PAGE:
At this point, Rebecca begins some serious visualisation. When she was 16 she fractured her spine and after two days in hospital I discharged her and took her home, as I felt that her treatment was actually harming rather than helping her. She constructed a powerful visualisation and the end result of six weeks of visualisation (for several hours a day) was that the x-rays showed no sign of a fracture having ever occurred! They were compared to the original x-rays and there was no doubt there had been a serious fracture that was now so well healed it was impossible to see where it had been. Her visualisation now is of her cervix being a soft, rubbery, pink flower bud that was opening wider and wider until it was fully open, allowing her baby to slip through gently and easily.

Using techniques such as breathing, visualisation and meditation can be tremendously helpful. In a normal labour where no medication is used, the body produces endorphins, morphine-like substances that can create a feeling of euphoria and help to reduce the level of pain of contractions.

11.05am. Contractions are now at their strongest as Bec nears the end of the first stage of labour, and it’s very hard. There’s little more than a few seconds between contractions now and when I asked Bec (ever so tenderly) what she would like, she shouts, "A gun" … I actually meant orange juice or ice chips!

11.20am.Cheers and relief … the first push is happening and I’m feeling a growing excitement inside myself. Memories of the births of my five babies are crowding me and I find myself bearing down with Rebecca. We turn off the water and I wipe Bec’s face and give her more tincture and juice. Wendell continues with the downward massage using lots of birthing oil.

During this last stage the midwife sat quietly in the background but occasionally leant over to check the baby’s heartbeat. This stage of labour was, for me, the most intense, thrilling and exciting of all. At last there is something you can do and you know that very soon you will be holding and meeting your baby.

The moment when the widest part of the baby’s head is at the birth opening is the time when you feel you are stretched beyond what is humanly possible. This is called "crowning". Deep, hard breathing at this stage will help the baby to emerge rather than hard pushing that might tear the perineum.

11.30am. I can see a crown of dark hair. Another push and there is a little head lying there … eyes closed and lips pursed disapprovingly. I gasp, "Oh Bec … she’s gorgeous … another minute and you will hold your baby … just another gentle push, my darling girl." Bec’s reply leaves us with jaws open and laughter bubbling up. "No, thank you. I’m tired. I don’t want to do any more."

Most babies face their mother’s back, but some (including Georgia Rose) face the mother’s front. If baby faces front, there may be increased back pain as the baby’s head presses on the spine.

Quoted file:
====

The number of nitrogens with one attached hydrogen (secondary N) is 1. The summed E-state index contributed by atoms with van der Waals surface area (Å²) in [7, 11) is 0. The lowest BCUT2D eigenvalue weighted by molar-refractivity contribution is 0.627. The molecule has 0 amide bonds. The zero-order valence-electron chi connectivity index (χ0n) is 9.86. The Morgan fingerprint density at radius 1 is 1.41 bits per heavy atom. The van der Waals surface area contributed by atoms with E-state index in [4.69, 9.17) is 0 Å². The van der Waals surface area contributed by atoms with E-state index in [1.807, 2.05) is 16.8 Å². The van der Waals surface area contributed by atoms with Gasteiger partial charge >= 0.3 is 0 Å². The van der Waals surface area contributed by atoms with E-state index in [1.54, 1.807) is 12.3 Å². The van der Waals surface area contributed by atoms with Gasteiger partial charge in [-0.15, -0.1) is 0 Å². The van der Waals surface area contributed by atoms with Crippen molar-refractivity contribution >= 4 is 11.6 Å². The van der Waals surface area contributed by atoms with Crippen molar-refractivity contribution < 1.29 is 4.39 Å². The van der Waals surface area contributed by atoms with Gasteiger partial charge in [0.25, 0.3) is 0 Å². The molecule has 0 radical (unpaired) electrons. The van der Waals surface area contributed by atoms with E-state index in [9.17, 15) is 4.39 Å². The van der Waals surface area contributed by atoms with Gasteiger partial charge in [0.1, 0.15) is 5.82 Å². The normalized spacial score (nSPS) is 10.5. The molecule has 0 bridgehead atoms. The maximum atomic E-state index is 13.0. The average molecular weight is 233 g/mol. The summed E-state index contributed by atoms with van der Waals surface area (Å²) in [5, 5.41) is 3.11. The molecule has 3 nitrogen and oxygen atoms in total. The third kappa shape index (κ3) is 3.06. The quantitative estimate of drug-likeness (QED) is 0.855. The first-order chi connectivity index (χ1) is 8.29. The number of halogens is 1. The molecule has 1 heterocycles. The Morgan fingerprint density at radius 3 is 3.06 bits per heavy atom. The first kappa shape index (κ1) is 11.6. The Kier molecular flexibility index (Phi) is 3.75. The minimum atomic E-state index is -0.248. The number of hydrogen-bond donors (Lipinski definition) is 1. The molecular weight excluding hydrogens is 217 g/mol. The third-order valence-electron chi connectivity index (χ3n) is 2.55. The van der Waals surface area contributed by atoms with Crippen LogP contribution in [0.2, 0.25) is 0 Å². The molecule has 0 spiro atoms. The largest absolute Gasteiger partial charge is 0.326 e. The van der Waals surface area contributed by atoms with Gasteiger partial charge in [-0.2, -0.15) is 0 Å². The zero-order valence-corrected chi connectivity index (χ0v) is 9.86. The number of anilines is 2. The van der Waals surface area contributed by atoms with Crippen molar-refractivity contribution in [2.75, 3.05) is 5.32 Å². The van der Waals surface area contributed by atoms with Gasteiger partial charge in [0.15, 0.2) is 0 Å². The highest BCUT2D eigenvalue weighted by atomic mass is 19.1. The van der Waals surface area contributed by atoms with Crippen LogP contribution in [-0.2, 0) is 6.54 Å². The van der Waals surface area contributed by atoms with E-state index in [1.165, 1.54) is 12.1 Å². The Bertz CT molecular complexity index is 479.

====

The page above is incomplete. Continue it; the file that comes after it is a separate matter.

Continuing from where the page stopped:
11.36am.A slippery gush of fluid carries the little body out of her mother’s body into waiting hands … there is just a single outraged "Wahhh" before she is placed on her mother’s breast. We are all crying, laughing, and I am offering up silent thanks to the Divine for the safe delivery of my daughter and my grandchild.

This intimate skin-to-skin, flesh-to-flesh contact is the first vital bonding that also maintains the baby’s temperature and exposes the baby to the mother’s skin bacteria, which is important for future protection. The midwife clamped and cut the umbilical cord and we waited for the final stage when the placenta will detach and be expelled.

Noon. Rebecca is showered and tucked up in bed with her baby at her breast suckling contentedly, husband by her side. I delve into my bag for some more goodies. Bec has been craving soft cheeses that had to be avoided during the pregnancy because of the risk of listeriosis.

2pm.Time for me to leave to prepare for the homecoming. The family are going to have a nap and sometime this evening will leave this place where a miracle has happened, and return home where four-year-old Rhiannon anxiously awaits her new baby sister.

Among the goodies in my bag I have a bottle of mixed almond and olive oil that will be used for the first "bath". The commercial stuff that is generally used to clean up a baby is nothing but a mild detergent and this sort of cleaning is neither necessary nor wholesome. A gentle wipe-over with the oil on a soft cloth will leave Georgia Rose’s sweet flesh glowing with health and newness. A thin layer of vernix caseosa (whitish greasy film that coats most of the newborn’s skin) will be left on her skin to act as a protection against infection.

This has been a record of one birth, a very special birth for me, but then all births are special, miraculous, empowering and awe-inspiring.


The WellBeing Team

The WellBeing Team